The broken line of the graph of FIG. 4 illustrates a simulation of the effect a bleed hole 80 at a distance 2% from the tip of impeller 26 on the K-factor (detailed above) at various radial distances within IRC 64, of the embodiment of FIG. 3. This reduction of tangential velocity near tip 40 of IRC 64 reduces the pressure gradient in IRC 64 and results in an overall increase of pressure within IRC 64 at various radial distances. The broken line of the graph of FIG. 5, further illustrates a simulation of the resulting increased static pressure on the rear surface of impeller 26 of the embodiment of FIG. 3, at various radial distances within IRC 64.

The overall increased pressure within IRC 64, in turn, increases the forward force on the rear of impeller 26, shaft 20 and thrust bearing 27. Simulations indicate that the total forward load on the rear surface of impeller 26 in a representative engine modified as in FIG. 3, is increased by approximately 1300 lbs (over the engine of FIG. 2). This allows for the elimination of balance piston 62 (FIG. 2) as shown in FIG. 3, and results in approximately 2100 lbs forward load on thrust bearing 27, which is sufficient.

Additionally, as the entire IRC 64 is now at a higher pressure, the air pressure in region 88 (FIG. 3) (equivalent to cavity 73 in FIG. 2) is now higher than without bleed 80, thereby allowing for a reduction in size of holes 90 on high pressure turbine disc 86, while permitting an air flow rate through holes 90 equivalent to the unmodified engine of FIG. 2. This increases the life of turbine disc 86. The increased pressure in cavity 88 allows for an increase in clearance of labyrinth seal 87, reducing the sensitivity of this seal to wear. It further provides a convenient method of regulating thrust load by adjusting the size of bleed holes 80.

Eliminating this balance piston removes a critical rotating component of engine 10.

It will be further understood that the invention is not limited to the illustrations described herein which are merely illustrative of a preferred embodiment of carrying out the invention, and which are susceptible to modification of form, size, arrangement of parts and details of operation. The invention may easily implemented to modify existing engine designs other than the representative engine, described above. The invention, rather, is intended to encompass all such modification within its spirit and scope, as defined by the claims.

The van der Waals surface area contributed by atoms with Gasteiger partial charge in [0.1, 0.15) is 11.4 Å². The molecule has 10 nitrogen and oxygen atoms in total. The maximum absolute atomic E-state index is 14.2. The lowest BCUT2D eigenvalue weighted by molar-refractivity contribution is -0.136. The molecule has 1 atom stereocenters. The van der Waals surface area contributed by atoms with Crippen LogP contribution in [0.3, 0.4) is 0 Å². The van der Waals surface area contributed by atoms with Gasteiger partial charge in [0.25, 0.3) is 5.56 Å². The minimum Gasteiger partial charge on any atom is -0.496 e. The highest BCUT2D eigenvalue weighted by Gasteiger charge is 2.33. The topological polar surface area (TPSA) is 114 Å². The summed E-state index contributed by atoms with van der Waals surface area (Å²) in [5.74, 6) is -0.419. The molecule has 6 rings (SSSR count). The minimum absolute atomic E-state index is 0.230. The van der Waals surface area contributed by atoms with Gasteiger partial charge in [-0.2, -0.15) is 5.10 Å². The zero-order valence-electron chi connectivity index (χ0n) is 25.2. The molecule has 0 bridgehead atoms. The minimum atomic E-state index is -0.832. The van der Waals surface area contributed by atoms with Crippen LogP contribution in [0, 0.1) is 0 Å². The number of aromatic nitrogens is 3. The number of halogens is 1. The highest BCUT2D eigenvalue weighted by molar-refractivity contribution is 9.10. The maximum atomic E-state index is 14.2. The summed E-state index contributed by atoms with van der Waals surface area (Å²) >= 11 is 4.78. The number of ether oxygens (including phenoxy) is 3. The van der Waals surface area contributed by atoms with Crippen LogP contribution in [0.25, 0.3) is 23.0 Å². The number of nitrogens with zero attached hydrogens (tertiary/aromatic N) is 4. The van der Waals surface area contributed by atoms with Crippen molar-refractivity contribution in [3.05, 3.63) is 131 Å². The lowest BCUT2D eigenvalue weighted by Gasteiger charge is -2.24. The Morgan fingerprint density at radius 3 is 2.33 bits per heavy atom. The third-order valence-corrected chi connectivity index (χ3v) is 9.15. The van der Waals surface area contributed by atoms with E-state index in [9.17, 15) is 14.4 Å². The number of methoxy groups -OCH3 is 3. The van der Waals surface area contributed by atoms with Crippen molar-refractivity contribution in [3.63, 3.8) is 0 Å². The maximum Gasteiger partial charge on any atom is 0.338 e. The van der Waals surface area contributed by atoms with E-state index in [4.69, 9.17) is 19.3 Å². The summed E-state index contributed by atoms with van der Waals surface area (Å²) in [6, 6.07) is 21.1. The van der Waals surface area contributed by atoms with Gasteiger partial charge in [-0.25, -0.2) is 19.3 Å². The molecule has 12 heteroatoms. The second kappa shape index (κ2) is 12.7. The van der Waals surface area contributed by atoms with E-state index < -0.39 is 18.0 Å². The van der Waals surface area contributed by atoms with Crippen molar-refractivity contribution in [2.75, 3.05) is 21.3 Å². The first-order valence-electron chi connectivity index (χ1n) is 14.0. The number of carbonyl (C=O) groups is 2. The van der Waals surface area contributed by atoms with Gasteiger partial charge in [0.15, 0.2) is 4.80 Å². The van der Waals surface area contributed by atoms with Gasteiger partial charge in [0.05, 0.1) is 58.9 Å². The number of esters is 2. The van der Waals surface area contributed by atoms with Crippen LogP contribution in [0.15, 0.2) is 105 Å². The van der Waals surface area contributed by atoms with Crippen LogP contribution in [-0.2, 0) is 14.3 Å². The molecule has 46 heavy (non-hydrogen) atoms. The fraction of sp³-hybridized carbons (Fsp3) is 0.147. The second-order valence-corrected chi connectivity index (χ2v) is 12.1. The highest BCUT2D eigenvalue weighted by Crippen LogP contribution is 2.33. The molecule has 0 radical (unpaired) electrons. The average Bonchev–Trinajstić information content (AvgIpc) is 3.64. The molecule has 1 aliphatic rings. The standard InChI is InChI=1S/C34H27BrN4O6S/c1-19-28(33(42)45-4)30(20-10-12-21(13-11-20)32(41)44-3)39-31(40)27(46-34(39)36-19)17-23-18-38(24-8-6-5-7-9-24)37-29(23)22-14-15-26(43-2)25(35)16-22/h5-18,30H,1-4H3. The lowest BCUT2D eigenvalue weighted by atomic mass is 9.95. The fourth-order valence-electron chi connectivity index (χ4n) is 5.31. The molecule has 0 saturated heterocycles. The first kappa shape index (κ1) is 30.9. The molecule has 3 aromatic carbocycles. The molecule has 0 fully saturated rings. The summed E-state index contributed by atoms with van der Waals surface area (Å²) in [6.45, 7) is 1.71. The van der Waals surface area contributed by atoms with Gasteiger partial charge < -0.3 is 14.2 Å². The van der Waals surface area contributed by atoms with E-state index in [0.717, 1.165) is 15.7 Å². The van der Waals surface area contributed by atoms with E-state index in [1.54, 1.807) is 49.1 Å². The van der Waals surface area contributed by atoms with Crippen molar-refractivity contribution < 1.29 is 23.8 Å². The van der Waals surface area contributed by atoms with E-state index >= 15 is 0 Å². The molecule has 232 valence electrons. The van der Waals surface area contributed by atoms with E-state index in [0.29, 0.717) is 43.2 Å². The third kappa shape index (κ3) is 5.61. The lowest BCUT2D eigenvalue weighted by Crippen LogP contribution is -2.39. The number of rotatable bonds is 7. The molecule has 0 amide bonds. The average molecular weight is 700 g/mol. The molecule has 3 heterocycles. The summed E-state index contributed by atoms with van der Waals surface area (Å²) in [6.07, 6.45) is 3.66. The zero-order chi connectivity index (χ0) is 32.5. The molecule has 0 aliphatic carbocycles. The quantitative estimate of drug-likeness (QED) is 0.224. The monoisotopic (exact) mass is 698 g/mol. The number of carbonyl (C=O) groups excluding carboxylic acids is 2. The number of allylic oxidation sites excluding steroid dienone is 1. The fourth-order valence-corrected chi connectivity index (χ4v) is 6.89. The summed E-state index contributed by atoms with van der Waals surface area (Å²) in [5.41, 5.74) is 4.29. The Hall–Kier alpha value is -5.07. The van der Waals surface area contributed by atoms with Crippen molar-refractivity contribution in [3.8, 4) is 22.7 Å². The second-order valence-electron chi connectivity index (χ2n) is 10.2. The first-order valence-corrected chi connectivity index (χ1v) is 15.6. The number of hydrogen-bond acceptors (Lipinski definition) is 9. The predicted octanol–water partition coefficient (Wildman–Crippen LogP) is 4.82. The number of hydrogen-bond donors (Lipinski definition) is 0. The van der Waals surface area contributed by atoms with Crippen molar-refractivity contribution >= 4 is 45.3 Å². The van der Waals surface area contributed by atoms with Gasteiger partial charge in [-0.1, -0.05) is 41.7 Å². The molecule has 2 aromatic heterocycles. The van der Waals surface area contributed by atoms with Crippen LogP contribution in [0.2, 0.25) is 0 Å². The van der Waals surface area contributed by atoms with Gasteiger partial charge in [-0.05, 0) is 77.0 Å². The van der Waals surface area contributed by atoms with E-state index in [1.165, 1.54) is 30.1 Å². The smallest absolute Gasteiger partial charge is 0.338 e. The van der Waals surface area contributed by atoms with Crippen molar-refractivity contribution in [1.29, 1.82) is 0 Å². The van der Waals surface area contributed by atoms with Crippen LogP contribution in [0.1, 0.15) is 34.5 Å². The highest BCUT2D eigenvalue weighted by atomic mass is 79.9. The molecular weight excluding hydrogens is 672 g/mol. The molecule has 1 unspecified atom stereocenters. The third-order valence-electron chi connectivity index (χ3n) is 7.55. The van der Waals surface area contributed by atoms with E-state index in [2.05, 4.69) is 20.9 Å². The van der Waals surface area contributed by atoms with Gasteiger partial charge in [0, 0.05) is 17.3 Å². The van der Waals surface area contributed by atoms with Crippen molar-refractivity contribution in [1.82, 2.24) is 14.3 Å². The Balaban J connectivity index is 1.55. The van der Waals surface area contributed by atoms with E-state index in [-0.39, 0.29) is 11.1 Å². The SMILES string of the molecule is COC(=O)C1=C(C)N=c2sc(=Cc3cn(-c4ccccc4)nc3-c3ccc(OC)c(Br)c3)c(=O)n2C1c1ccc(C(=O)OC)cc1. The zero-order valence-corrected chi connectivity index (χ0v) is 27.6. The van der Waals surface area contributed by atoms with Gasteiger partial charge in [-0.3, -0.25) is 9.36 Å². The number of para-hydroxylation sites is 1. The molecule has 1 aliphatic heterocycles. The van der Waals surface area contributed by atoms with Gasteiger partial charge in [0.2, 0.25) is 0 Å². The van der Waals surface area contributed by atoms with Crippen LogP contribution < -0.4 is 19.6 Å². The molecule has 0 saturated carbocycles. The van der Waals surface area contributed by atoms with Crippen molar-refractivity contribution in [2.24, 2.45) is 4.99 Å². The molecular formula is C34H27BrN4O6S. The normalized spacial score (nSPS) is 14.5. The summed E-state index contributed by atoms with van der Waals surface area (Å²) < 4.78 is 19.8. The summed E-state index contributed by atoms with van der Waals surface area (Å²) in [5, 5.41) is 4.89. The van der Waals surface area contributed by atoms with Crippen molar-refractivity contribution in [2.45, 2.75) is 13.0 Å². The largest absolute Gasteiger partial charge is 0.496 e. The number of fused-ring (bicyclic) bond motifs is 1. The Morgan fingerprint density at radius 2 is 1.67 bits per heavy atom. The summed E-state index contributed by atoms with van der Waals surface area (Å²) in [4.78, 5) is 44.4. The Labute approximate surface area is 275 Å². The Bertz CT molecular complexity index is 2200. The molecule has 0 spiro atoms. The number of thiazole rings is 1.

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Referenced by
Citing PatentFiling datePublication dateApplicantTitle
US6035627 *Apr 21, 1998Mar 14, 2000Pratt & Whitney Canada Inc.Turbine engine with cooled P3 air to impeller rear cavity
US6129507 *Apr 30, 1999Oct 10, 2000Technology Commercialization CorporationMethod and device for reducing axial thrust in rotary machines and a centrifugal pump using same
US6227801Apr 27, 1999May 8, 2001Pratt & Whitney Canada Corp.Turbine engine having improved high pressure turbine cooling
US6647730Oct 31, 2001Nov 18, 2003Pratt & Whitney Canada Corp.Turbine engine having turbine cooled with diverted compressor intermediate pressure air
US7156613 *Dec 10, 2004Jan 2, 2007Rolls-Royce Deutschland Ltd & Co KgArrangement for bearing relief in a gas turbine
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US7682131Sep 28, 2006Mar 23, 2010Pratt & Whitney Canada Corp.Impeller baffle with air cavity deswirlers
US7775758Feb 14, 2007Aug 17, 2010Pratt & Whitney Canada Corp.Impeller rear cavity thrust adjustor
US8182201Apr 24, 2009May 22, 2012Pratt & Whitney Canada Corp.Load distribution system for gas turbine engine
US8434994 *Aug 3, 2009May 7, 2013General Electric CompanySystem and method for modifying rotor thrust
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EP1905963A2 *Sep 26, 2007Apr 2, 2008Pratt & Whitney Canada Corp.Impeller baffle with air cavity deswirlers
WO2000066894A1Apr 18, 2000Nov 9, 2000Technology CommercializationMethod and device for reducing axial thrust in rotary machines and a centrifugal pump using same
WO2008037071A1 *Sep 25, 2007Apr 3, 2008Arthur Glen OwenImpeller baffle with air cavity deswirlers
Classifications
U.S. Classification60/726, 415/106
International ClassificationF01D3/00
Cooperative ClassificationY02T50/671, F01D3/00
European ClassificationF01D3/00
Legal Events
DateCodeEventDescription
Jun 28, 2010FPAYFee payment
Year of fee payment: 12
Jun 22, 2006FPAYFee payment
Year of fee payment: 8
Jun 6, 2002FPAYFee payment
Year of fee payment: 4
Jul 6, 1999CCCertificate of correction
Dec 23, 1996ASAssignment
Owner name: PRATT & WHITNEY CANADA, INC., CANADA
Free format text: ASSIGNMENT OF ASSIGNORS INTEREST;ASSIGNOR:LIU, XIAOLIU;REEL/FRAME:008379/0250
Effective date: 19961219